Law school honors contributions of two retiring faculty

(May 8, 2013) An accomplished constitutional law scholar and a clinical professor whose work ranged from courtrooms in Seattle to rural Latin America retire from Seattle University School of Law this year.

Professors David Engdahl and Raven Lidman will be honored as professors emeriti at Commencement on May 18.

Professor David Engdahl
David EngdahlProfessor Engdahl joined the faculty at Seattle University School of Law in 1981, bringing significant experience from the public and private sectors to his courses in Constitutional Law, Federal Courts, and Conflict of Law.

His law school teaching career began in Colorado in 1966, but after nine years he left to assume responsibility for legal services to that state's colleges and universities as an Assistant Attorney General. Later he founded a small, general practice firm in Denver, where he specialized in constitutional issues.

Professor Engdahl's practice in two states and several federal District Courts and Courts of Appeal, as well as the Supreme Court, involved him in some nationally prominent pro bono and public interest cases in the 1970s, including the National Guard shooting of students at Kent State University and the domestic use of military resources to end the American Indian Movement occupation of Wounded Knee.

His dominant interest has been the constitutional allocation of power among state and federal governments. His publications include the handbook "Constitutional Federalism in a Nutshell," chapters in several other books, and numerous scholarly articles, several of which have materially influenced the course of constitutional discussion and decision on the issues he has addressed.

In 2009, shortly before entering phased retirement, Professor Engdahl published a major work, "The Classic Rule of Faith and Credit" in the Yale Law Journal.

"This is one of the standout publications by any member of our faculty in recent years," Dean Mark C. Niles said. "For Professor Engdahl, it serves as a fitting capstone to a praiseworthy scholarly career."

Professor Raven Lidman
Raven LidmanProfessor Lidman has been a Clinical Professor of Law since 1987, teaching in the Youth Advocacy Clinic and the International Human Rights Clinic, inspiring her students to pursue human rights work.

Lidman, a 1977 graduate of the law school, taught courses focusing on juvenile criminal defense with an emphasis on teen prostitution and right to counsel in truancy cases. She wrote human rights reports, drafted treaty language and filed or participated in cases in the European Court of Human Rights and the Inter-American Commission on Human Rights, as well as state, federal and immigration fora.

When she joined the law school, there were three faculty members teaching one clinic a semester that combined civil and criminal law. Today, the Ronald A. Peterson Law Clinic offers more than a dozen clinics in specific areas of the law, ranging from mental health court to immigration law.  

Clinics provide great training for students, she said, and she's proud the law school has embraced clinical education.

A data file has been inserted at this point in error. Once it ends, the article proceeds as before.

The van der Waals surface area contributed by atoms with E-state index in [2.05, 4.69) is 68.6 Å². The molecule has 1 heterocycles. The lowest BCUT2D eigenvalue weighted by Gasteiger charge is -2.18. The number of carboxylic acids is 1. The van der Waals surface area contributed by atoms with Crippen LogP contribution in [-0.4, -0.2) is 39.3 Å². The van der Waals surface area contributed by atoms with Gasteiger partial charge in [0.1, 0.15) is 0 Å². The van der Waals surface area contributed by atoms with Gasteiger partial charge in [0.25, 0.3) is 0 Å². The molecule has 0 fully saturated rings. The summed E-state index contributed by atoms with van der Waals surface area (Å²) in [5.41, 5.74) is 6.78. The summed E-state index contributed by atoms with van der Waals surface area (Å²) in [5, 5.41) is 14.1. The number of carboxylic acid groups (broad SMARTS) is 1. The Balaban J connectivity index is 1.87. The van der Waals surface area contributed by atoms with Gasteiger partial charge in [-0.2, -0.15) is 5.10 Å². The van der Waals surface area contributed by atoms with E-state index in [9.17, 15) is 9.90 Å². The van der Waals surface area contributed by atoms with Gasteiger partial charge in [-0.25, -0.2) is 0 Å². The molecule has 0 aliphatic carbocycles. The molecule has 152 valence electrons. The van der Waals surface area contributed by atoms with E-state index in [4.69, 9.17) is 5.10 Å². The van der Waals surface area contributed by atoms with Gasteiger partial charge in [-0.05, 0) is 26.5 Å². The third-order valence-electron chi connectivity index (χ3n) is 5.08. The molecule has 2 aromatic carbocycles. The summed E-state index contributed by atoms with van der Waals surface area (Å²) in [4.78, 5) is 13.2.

"It's so truly compelling — a real person and a real case," she said.

Students learn interviewing skills, how to write briefs, conduct legal analysis, and other practical skills. Perhaps most valuable is learning how to build relationships with clients — and where to draw boundaries. That's especially important in the Youth Advocacy Clinic, where students often work with troubled teens.

In addition to representing them, she and her students refer them to services and get to know them, their families and their obstacles in order to present a full picture at sentencing and provide them the best chance for success as adults.

Another passion has been her work in Latin America. She has helped link the law school with clinics in Latin America, sharing pedagogy, pro bono/social justice visions and projects, and placing students in life-changing internships. As part of the university-wide commitment to Nicaragua and ties with the Universidad Centroamericana (UCA), she works with the UCA's law clinic.

Each summer, two SU law students are selected to work alongside their peers in that clinic. Since 2000, she has been collaborating with the law clinic at Pontificia Universidad Catolica del Peru. She also went with a team from the clinic that had the rare opportunity to argue before the Inter-American Court of Human Rights in Costa Rica, the highest tribunal for human rights matters in the hemisphere.

Lidman's scholarship has focused on international law and foreign domestic law regarding a right to publicly funded legal aid for indigent parties in civil matters, commonly referred to as "civil Gideon." She has been an active participant in the Coalition for Indigent Representation and Civil Legal Equality (CIRCLE) and the National Center for a Civil Right to Counsel (NCCRC).

She plans to continue her crusade for civil Gideon in retirement, hoping to expose as many lawyers and judges — through CLEs, amicus briefs and other advocacy — to a practice that is standard in many countries but not available in the United States.

Her students and colleagues will miss her.

"We all celebrate Raven's tremendous contributions to our students' learning, our clinical program's elevation and expansion, and to our sense of community here at the law school," said Professor Lisa Brodoff, director of the clinic. "Raven has been a terrific teacher, colleague, advisor and friend. She is leaving her mark on clinical legal education both nationally and internationally with her groundbreaking work on behalf of clinics in Peru and Nicaragua."

She is grateful for the law school that has also taught her a lot.

"I think this is the best job anybody can have," she said. "The school has allowed me to grow a lot as a lawyer."

Sullivan Hall